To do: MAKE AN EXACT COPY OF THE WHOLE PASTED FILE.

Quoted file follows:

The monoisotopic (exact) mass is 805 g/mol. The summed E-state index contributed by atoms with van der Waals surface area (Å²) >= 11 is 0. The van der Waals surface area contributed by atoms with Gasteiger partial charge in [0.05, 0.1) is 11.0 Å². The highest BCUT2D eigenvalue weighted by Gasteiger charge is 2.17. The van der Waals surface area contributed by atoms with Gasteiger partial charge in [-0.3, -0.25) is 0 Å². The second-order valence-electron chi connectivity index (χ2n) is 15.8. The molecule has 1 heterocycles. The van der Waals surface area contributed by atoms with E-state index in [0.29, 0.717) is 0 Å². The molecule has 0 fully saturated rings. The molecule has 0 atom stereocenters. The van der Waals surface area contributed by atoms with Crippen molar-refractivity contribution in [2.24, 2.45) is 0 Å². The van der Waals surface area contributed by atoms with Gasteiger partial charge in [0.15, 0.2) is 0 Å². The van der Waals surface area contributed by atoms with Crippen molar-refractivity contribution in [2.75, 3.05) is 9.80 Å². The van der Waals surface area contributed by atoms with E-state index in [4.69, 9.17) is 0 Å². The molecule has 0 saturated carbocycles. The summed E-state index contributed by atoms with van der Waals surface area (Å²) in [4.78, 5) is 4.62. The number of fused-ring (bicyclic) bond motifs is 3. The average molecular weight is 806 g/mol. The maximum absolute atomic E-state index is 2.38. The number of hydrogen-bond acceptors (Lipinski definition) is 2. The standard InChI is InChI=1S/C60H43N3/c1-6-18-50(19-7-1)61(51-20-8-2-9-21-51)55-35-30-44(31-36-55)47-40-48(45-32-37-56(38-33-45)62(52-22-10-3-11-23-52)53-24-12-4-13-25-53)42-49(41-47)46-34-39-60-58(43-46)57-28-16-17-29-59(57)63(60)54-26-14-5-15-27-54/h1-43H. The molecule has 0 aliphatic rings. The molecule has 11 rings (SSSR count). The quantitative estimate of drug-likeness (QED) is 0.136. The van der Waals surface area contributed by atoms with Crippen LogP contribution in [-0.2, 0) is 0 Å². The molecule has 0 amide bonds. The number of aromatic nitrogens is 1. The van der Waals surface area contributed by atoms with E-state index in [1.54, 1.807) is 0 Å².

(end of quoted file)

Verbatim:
The monoisotopic (exact) mass is 805 g/mol. The summed E-state index contributed by atoms with van der Waals surface area (Å²) >= 11 is 0. The van der Waals surface area contributed by atoms with Gasteiger partial charge in [0.05, 0.1) is 11.0 Å². The highest BCUT2D eigenvalue weighted by Gasteiger charge is 2.17. The van der Waals surface area contributed by atoms with Gasteiger partial charge in [-0.3, -0.25) is 0 Å². The second-order valence-electron chi connectivity index (χ2n) is 15.8. The molecule has 1 heterocycles. The van der Waals surface area contributed by atoms with E-state index in [0.29, 0.717) is 0 Å². The molecule has 0 fully saturated rings. The molecule has 0 atom stereocenters. The van der Waals surface area contributed by atoms with Crippen molar-refractivity contribution in [2.24, 2.45) is 0 Å². The van der Waals surface area contributed by atoms with Gasteiger partial charge in [0.15, 0.2) is 0 Å². The van der Waals surface area contributed by atoms with Crippen molar-refractivity contribution in [2.75, 3.05) is 9.80 Å². The van der Waals surface area contributed by atoms with E-state index in [4.69, 9.17) is 0 Å². The molecule has 0 saturated carbocycles. The summed E-state index contributed by atoms with van der Waals surface area (Å²) in [4.78, 5) is 4.62. The number of fused-ring (bicyclic) bond motifs is 3. The average molecular weight is 806 g/mol. The maximum absolute atomic E-state index is 2.38. The number of hydrogen-bond acceptors (Lipinski definition) is 2. The standard InChI is InChI=1S/C60H43N3/c1-6-18-50(19-7-1)61(51-20-8-2-9-21-51)55-35-30-44(31-36-55)47-40-48(45-32-37-56(38-33-45)62(52-22-10-3-11-23-52)53-24-12-4-13-25-53)42-49(41-47)46-34-39-60-58(43-46)57-28-16-17-29-59(57)63(60)54-26-14-5-15-27-54/h1-43H. The molecule has 0 aliphatic rings. The molecule has 11 rings (SSSR count). The quantitative estimate of drug-likeness (QED) is 0.136. The van der Waals surface area contributed by atoms with Crippen LogP contribution in [-0.2, 0) is 0 Å². The molecule has 0 amide bonds. The number of aromatic nitrogens is 1. The van der Waals surface area contributed by atoms with E-state index in [1.54, 1.807) is 0 Å².